of us have not had an opportunity to learn the facts about
the unique relationship between the United States and the
American Indian tribes. Sovereignty is the foundation upon
which this relationship is built. The purpose of this document
is to provide the reader with a basic understanding about
the sovereign status of American Indian tribes.
American Indian Tribes and reservations are synonymous
with each other in most of the United States. In California
it is a different story. Between 1851 and 1852, 18 treaties
were negotiated between the United States Government and more
than 100 California Indian Tribes and Bands. The treaties
called for reservations of more than eight million acres for
the tribes. However, on July 8, 1952, the U.S. Senate secretly
rejected the treaties and from 1852 to 1854 Indian Tribes
were forcibly removed to temporary reservations.
In the early 1900s a researcher discovered the unratified
treaties and reformers petitioned Congress to appropriate
money to provide land for the homeless Native Americans of
California. Congress appropriated the money to purchase 9,000
acres of land that became 50 separate Rancherias. Originally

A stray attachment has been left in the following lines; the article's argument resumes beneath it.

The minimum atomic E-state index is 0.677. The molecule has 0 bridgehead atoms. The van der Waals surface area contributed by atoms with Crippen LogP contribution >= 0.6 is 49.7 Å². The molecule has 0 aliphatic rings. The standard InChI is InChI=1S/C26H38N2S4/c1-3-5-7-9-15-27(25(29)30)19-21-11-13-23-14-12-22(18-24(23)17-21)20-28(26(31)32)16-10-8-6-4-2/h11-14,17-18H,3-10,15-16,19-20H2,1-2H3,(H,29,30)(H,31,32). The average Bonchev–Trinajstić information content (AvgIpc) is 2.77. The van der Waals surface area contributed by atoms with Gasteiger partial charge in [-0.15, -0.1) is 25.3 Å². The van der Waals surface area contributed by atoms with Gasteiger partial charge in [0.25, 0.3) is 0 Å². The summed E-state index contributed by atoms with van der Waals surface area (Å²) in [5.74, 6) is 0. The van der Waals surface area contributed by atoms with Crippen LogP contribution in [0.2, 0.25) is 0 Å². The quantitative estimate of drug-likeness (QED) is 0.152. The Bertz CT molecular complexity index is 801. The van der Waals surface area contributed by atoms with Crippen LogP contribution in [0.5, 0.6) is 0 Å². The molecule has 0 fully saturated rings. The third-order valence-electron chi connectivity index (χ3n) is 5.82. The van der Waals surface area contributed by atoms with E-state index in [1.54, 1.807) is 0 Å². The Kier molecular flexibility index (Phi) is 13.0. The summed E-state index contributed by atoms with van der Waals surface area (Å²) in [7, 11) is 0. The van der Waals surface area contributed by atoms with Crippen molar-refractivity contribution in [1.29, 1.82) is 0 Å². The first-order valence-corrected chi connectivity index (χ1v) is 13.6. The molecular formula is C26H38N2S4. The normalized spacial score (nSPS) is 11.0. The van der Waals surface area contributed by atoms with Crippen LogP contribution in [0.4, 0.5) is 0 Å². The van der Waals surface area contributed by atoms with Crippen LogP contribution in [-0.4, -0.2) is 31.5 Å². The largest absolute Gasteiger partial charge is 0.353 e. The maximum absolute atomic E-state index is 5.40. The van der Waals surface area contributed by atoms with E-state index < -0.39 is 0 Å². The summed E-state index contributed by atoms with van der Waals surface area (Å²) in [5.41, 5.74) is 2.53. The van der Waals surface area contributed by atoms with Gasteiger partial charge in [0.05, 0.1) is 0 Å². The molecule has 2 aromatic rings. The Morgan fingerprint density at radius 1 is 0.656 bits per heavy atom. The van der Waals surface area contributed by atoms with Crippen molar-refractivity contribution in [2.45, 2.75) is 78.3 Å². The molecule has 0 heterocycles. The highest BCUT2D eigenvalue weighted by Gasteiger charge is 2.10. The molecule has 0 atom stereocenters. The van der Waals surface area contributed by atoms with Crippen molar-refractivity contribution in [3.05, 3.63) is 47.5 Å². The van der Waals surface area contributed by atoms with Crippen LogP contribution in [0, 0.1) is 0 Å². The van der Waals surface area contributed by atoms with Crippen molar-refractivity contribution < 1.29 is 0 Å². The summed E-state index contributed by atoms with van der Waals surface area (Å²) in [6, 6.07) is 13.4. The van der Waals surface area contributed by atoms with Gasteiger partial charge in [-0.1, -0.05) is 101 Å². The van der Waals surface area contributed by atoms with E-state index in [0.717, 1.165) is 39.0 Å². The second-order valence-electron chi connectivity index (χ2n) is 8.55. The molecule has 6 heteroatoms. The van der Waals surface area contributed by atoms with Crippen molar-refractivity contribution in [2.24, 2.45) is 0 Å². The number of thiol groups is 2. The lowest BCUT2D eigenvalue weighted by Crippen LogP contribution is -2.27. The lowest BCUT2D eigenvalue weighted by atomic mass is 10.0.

the small pieces of land or ranches were intended to provide
housing for homeless and landless adult Indians. It was not
intended to be reservations for separate tribal governments.
Instead of getting their own reservations, some Indian Nations
were splintered into tiny postage stamp bands that lumped
together Indians from different tribes. Despite the obvious
obstacles, many of the Rancherias, as they came to be known,
petitioned for federal recognition.
In 1953, the California Rancheria Act called for the termination
of federal trusteeship for Indians in California. During this
period, 38 tribes were terminated in California and tribal
members were encouraged to sign away their official status
in efforts to assimilate Indians into "mainstream"
The Indian Self Determination and Education Act of 1973
allowed tribes and rancherias to regain federal recognition
and today 104 tribes are recognized in California with over
50% being Rancherias. Self Governance, along with economic
and gaming opportunities, have helped the California Native
Americans regain their sovereignty